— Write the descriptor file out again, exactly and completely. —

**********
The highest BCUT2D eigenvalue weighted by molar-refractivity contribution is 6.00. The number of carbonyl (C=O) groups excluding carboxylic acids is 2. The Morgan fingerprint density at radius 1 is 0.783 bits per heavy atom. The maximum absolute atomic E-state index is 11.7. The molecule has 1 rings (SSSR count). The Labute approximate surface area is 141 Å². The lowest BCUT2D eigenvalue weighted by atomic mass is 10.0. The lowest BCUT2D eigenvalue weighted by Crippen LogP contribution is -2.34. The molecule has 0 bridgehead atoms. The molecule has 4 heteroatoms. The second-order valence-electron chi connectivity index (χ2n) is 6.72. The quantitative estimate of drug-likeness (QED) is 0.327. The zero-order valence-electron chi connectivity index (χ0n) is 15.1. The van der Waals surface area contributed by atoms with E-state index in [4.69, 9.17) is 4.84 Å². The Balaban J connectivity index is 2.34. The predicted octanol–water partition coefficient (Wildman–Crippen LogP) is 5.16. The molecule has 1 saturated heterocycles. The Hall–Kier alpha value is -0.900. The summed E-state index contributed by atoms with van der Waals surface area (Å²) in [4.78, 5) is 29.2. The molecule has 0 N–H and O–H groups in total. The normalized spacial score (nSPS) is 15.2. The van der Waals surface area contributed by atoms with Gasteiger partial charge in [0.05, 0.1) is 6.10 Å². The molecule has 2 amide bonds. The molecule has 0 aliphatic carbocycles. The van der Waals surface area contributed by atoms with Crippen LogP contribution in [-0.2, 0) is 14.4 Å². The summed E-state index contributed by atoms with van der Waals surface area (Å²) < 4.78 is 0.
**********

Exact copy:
The highest BCUT2D eigenvalue weighted by molar-refractivity contribution is 6.00. The number of carbonyl (C=O) groups excluding carboxylic acids is 2. The Morgan fingerprint density at radius 1 is 0.783 bits per heavy atom. The maximum absolute atomic E-state index is 11.7. The molecule has 1 rings (SSSR count). The Labute approximate surface area is 141 Å². The lowest BCUT2D eigenvalue weighted by atomic mass is 10.0. The lowest BCUT2D eigenvalue weighted by Crippen LogP contribution is -2.34. The molecule has 0 bridgehead atoms. The molecule has 4 heteroatoms. The second-order valence-electron chi connectivity index (χ2n) is 6.72. The quantitative estimate of drug-likeness (QED) is 0.327. The zero-order valence-electron chi connectivity index (χ0n) is 15.1. The van der Waals surface area contributed by atoms with E-state index in [4.69, 9.17) is 4.84 Å². The Balaban J connectivity index is 2.34. The predicted octanol–water partition coefficient (Wildman–Crippen LogP) is 5.16. The molecule has 1 saturated heterocycles. The Hall–Kier alpha value is -0.900. The summed E-state index contributed by atoms with van der Waals surface area (Å²) in [4.78, 5) is 29.2. The molecule has 0 N–H and O–H groups in total. The normalized spacial score (nSPS) is 15.2. The van der Waals surface area contributed by atoms with Gasteiger partial charge in [0.05, 0.1) is 6.10 Å². The molecule has 2 amide bonds. The molecule has 0 aliphatic carbocycles. The van der Waals surface area contributed by atoms with Crippen LogP contribution in [-0.2, 0) is 14.4 Å². The summed E-state index contributed by atoms with van der Waals surface area (Å²) < 4.78 is 0.